Sometimes we tend to store up blessings only for ourselves, like the rich man in Luke’s Gospel 12:16-21 who built barns to store more grain for himself, not realizing he was about to die. The joy of Easter was not meant to be hoarded. It must be shared. The real joy of Easter is discovered when we share the story of Christ’s death and resurrection and His love, forgiveness, and mercy with someone struggling with the pains of life.
Let’s make sure that no one has an empty Easter basket this year. Let’s share our good news today!
Heavenly Father thank you for the gift of your Son Jesus. I believe that He died to set us free from our sins and rose to open the gates of Heaven for all who believe in Him. Give me the strength and courage to urgently share this message with others. Lead me to those who are most in need. Amen!
As always, I love to read your comments below as well as hear from you personally by clicking here.
SPECIAL NOTE OF IMPORTANCE
Today’s message marks the beginning of a 10-week countdown. We are just 10 weeks away from the 500th edition of 4th Day Letters. Next week I will explain how you can participate in this special occasion.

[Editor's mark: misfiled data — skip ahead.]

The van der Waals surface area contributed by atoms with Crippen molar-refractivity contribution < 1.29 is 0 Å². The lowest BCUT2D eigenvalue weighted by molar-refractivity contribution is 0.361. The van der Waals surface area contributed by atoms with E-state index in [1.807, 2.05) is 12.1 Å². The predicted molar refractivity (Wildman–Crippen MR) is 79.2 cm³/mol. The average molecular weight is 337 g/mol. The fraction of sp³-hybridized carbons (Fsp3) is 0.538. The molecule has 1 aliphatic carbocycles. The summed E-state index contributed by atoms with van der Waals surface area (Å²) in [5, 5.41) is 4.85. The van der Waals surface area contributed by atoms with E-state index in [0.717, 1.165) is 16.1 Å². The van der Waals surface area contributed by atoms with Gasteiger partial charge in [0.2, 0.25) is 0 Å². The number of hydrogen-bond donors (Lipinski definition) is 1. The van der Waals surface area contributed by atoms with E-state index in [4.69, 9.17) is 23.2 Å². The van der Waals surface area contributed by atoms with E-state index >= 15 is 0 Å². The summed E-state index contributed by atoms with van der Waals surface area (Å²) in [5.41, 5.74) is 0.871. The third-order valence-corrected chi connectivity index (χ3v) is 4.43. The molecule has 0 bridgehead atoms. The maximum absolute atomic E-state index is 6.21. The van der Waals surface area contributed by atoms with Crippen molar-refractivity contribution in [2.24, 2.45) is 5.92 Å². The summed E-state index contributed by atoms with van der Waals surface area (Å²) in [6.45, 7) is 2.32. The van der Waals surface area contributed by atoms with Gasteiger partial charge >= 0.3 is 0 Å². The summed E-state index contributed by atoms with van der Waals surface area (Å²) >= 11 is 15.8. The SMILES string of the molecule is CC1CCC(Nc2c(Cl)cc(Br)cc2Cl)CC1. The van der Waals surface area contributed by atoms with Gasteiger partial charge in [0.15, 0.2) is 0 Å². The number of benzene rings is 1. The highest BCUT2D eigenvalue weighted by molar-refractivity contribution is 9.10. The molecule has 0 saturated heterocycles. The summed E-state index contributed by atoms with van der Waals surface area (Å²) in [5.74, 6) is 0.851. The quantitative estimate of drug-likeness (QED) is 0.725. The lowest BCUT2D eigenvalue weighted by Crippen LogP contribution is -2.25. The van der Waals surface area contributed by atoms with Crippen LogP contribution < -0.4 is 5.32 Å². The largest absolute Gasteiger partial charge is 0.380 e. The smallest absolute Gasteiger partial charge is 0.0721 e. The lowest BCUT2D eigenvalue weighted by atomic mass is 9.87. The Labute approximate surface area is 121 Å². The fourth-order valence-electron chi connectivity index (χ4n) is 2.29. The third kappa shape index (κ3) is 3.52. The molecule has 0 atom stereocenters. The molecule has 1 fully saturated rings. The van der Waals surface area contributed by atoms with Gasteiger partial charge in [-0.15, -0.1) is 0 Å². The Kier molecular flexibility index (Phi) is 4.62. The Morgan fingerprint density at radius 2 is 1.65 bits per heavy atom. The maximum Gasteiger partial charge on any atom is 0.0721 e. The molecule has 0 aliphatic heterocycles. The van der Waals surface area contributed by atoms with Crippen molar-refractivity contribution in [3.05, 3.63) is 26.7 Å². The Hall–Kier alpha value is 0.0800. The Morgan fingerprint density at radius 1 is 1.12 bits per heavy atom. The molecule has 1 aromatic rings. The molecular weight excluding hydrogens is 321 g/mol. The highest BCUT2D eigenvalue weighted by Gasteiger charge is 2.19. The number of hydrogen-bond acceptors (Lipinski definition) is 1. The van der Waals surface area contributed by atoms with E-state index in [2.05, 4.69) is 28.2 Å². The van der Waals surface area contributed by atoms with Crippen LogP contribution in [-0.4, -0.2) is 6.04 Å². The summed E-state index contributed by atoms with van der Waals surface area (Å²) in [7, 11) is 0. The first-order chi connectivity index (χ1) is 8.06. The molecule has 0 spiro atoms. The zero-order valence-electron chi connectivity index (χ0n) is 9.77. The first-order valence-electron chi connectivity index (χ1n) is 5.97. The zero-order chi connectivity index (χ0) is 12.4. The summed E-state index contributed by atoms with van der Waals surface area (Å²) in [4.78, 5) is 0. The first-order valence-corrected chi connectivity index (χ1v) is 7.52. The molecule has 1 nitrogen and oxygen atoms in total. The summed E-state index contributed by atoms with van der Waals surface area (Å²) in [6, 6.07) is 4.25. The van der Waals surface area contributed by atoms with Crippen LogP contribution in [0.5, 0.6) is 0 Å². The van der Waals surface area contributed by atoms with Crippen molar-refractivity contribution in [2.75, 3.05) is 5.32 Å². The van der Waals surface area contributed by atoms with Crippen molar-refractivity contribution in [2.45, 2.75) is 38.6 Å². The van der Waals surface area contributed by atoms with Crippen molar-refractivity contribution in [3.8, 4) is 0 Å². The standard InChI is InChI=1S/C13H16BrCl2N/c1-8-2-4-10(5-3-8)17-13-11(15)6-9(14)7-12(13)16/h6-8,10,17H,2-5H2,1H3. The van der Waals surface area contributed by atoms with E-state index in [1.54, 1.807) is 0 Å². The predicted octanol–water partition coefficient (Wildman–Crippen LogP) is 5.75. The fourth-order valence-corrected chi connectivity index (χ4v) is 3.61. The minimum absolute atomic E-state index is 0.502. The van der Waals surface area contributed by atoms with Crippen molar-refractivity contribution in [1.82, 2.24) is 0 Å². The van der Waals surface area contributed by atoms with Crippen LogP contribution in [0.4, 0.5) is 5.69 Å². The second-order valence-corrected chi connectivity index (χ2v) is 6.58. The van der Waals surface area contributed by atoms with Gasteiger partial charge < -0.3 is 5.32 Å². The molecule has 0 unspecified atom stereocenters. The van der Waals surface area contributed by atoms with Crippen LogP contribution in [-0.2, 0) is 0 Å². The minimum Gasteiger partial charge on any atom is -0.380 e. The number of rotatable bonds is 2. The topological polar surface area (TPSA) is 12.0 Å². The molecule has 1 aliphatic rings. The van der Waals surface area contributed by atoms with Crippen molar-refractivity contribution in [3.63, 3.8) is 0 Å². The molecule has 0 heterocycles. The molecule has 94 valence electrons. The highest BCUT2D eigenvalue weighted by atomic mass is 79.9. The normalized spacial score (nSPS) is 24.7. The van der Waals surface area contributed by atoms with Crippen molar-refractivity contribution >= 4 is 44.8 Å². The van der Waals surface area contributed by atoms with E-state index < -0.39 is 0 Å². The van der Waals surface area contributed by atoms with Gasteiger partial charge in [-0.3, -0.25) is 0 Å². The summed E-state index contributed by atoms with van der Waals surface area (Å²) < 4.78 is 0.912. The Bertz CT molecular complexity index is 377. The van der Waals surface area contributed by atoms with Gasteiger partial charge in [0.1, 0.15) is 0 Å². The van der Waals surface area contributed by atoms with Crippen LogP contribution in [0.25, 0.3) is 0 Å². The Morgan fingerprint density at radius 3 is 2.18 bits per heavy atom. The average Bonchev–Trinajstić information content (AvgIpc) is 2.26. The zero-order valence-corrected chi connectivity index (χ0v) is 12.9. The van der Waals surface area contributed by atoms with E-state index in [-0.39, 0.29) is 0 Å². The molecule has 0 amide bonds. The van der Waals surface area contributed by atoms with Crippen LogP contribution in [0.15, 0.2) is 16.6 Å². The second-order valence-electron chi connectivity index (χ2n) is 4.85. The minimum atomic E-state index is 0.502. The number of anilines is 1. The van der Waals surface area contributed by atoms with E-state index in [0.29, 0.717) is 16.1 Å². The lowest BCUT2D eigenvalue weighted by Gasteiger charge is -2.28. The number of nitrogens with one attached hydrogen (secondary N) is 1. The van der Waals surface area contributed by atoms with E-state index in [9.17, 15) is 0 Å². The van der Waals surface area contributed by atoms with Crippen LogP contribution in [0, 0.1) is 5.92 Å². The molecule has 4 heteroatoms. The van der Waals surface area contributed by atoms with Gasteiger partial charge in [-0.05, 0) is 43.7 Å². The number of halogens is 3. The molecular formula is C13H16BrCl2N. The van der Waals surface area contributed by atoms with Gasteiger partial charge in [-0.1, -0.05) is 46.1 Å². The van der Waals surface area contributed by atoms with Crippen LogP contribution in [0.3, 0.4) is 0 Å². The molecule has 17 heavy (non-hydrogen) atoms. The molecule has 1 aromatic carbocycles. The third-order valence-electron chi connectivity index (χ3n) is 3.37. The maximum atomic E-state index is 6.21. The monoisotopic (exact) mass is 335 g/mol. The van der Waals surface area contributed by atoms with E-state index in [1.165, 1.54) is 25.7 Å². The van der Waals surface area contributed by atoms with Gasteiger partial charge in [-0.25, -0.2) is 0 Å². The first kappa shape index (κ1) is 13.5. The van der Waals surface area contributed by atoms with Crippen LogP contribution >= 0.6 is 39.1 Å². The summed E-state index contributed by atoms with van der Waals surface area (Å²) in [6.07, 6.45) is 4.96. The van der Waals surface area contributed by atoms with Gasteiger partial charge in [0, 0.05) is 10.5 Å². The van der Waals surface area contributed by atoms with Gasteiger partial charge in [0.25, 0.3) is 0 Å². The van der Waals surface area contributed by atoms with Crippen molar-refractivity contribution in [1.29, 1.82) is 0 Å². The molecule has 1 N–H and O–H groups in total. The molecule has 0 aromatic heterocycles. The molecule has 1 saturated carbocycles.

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- Competing Voices - May 28, 2023
- Sharing His Kingship - May 21, 2023
Beautiful profound message…and a reminder of our purpose. Thank you!
Amen, Amen! Brian. Thank you for contributing to our Easter Baskets.
I am sitting alone on my Son Greg’s living room couch in Doylestown and just watched this message of yours. Thank you Brian for your message which I certainly needed this week. We will be home maybe late tomorrow evening if we don’t have to lay overnight.
May God bless you always and keep you,
It breaks my heart to hear of people who are so low that they think of suicide or have no way out of the predicament they have put themselves in. We have all been faced with times where we can’t see the way out or are too proud to ask for help. I pray that I will recognize the times that I need to ask for forgiveness and the times that I need to be a helping hand. Thank you for your writings, Brian.